Muriel’s story: Choosing life after loss

PHOTO: MICHAEL GODERRE/BOSTON CHILDREN’S

I was with my mom when she had a heart attack. I was only 3 years old, but I remember her falling down and the EMTs arriving and later being told she had passed away.

As I got older, I understood that my mom’s weight and health habits caused her heart disease and ultimately her death. As a kid who was always overweight, this haunted me.

In elementary school, I knew I was bigger than everyone else, but I was active and played soccer, so I didn’t really worry. By sixth grade, I weighed 130 pounds when everyone else was around 90 pounds. Before the start of sixth grade, I had parted ways with my soccer team because I was afraid of how competitive the game had become. I was playing soccer for fun, and I didn’t want to hold my peers back.

Around this same time, my cholesterol was beginning to rise and I became pre-diabetic. I reached 200 pounds around 7th or 8th grade, in the midst of a few other diagnoses that were treated with medications that made me gain crazy amounts of weight.

When I stepped on the scale my freshman year of high school and I saw that I was 275 pounds, I promised myself I would not get any heavier. I was determined not to let what happened to my mom happen to me. I had already worked with a dietitian in a medical weight management program without much progress. That’s when I talked to my pediatrician, who referred me to the Adolescent Weight Loss Surgery Program at Boston Children’s Hospital.

Preparing for weight loss (bariatric) surgery

The team at Boston Children’s — Dr. Richmond; Annemarie, my nurse practitioner; Leslie, my nutritionist; Megan, my social worker — they’re like a little squad. As absurd as it sounds, I’d never had a group of doctors be so kind to a fat person.

Muriel with Leslie Mattimore and Dr. Richmond

Since I’ve been overweight my whole life, I had experienced doctors who were compassionate, but also ones who were pretty disrespectful. My primary care doctor at Boston Children’s was always positive and supportive towards me, and she was one of the first doctors who had treated me no different than any of her other patients.

It wasn’t really until I had met the weight loss surgery team that I knew what it was like to have an entire group of doctors cheer me on during one of the most difficult hurdles of my life.

The beginning of the program focused on medically-supervised weight loss and exercise. I followed the plan the team put together and by the end of 6 months, I had only lost 9 pounds even though I’d made a lot of healthy eating and lifestyle changes. They helped me understand that it wasn’t my fault. Even when I was doing everything right, my family history was at play.  

There were times I felt discouraged, but I just tried to stay motivated and involve myself in as much as possible. It helped to have support from family members who had been through something similar and other kids I knew from a weight loss program I had joined for teens.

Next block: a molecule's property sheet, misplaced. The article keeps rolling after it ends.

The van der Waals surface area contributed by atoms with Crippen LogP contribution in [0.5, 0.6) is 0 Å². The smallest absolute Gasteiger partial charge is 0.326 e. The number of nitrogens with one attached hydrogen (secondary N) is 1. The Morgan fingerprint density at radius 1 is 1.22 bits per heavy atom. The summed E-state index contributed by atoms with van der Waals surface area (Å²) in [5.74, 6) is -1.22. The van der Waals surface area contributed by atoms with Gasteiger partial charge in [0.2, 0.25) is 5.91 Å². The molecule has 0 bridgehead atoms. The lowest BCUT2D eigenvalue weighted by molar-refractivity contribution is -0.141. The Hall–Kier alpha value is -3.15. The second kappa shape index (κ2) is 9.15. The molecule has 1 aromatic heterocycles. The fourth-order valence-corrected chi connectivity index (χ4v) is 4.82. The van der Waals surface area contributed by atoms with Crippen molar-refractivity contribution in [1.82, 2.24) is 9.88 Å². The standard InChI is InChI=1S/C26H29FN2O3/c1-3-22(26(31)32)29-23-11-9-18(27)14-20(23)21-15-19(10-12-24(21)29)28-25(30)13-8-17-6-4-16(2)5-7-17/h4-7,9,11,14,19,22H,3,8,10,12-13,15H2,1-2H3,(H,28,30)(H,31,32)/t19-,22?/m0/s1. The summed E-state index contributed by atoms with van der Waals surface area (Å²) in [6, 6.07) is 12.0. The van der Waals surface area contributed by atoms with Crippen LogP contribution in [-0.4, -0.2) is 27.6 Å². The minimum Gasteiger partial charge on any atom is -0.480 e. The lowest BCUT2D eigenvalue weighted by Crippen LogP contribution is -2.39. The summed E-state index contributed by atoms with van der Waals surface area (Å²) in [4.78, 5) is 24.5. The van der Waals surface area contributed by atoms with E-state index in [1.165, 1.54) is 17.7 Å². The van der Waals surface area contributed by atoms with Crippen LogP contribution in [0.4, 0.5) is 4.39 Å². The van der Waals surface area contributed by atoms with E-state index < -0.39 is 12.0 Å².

Gastric sleeve surgery

I talked to my surgeon, Dr. Carmine, about gastric bypass versus gastric sleeve surgery. Because I was young and pretty healthy, we decided on gastric sleeve. I was afraid of the whole “dumping- syndrome,” and I feared that I wouldn’t be able to have a slice of cake on my birthday without getting sick. Everyone’s different, but I’m just a scaredy cat.

For the two weeks before and after surgery, I could only eat protein shakes, sugar-free Jello, broth and water.

As Dr. Carmine wheeled me into surgery, I remember seeing the faces of Dr. Richmond and Megan. They stayed in the operating room with me, which was really comforting. In a situation so foreign, it was nice to see familiar faces. I didn’t expect them to be there during the actual procedure, but it meant a lot, especially with it being my first surgery.

The surgery wasn’t bad. Throughout the program, the team had stressed the importance of walking after surgery, so quite literally when I woke up from surgery, I asked, “Can I take a walk?” The nurses responded with, “No sweetie, you’ve just woken up! In a few hours you can.”

Life after bariatric surgery

Two months after surgery, I was back to eating normal foods. Within a year, I’d gone from 275 to 172 pounds and from a BMI of 42 to 27.

PHOTOS: IVANA DORIA PHOTOGRAPHY

My risk of diabetes is now significantly lower, my levels of liver inflammation are normal and I no longer feel like I’m going to pass out when I walk up three flights of stairs at school. I can shop in the regular clothes section and wear almost whatever I want.

I’m pretty proud of the outcomes, even though sometimes it’s hard for me to see my own victories.

Many people believe that weight loss is the “cure- all” to everything. Weight loss certainly has its perks, but it’s not nearly as glamorous as everyone often makes it out to seem. When I began on this journey, my hopes were to simply be healthy. I thought of myself as pretty confident, but I still had several insecurities that were not worked out.

As time has passed and I’ve lost a huge amount of weight in such a short time, other insecurities have come to surface. I have the most minor extra skin and I am so negative about it.

Muriel recently spoke in front of 750 guests on behalf of EmpowerHER, a nonprofit that helps young girls cope with the loss of their mothers.

I try to remind myself that that the skin is not important. I did this for my health and my future. It helps to say to myself, “Girl, get over it, you lost 103 pounds!”

Learn more about the Adolescent Weight Loss (Bariatric) Surgery Program at Boston Children’s.

About the blogger: Muriel Mena is an honors high school senior in Massachusetts. She plans to go to college and graduate school to study International Relations and a foreign language (Arabic or Spanish). Her dream is to become a humanitarian worker serving refugee camps.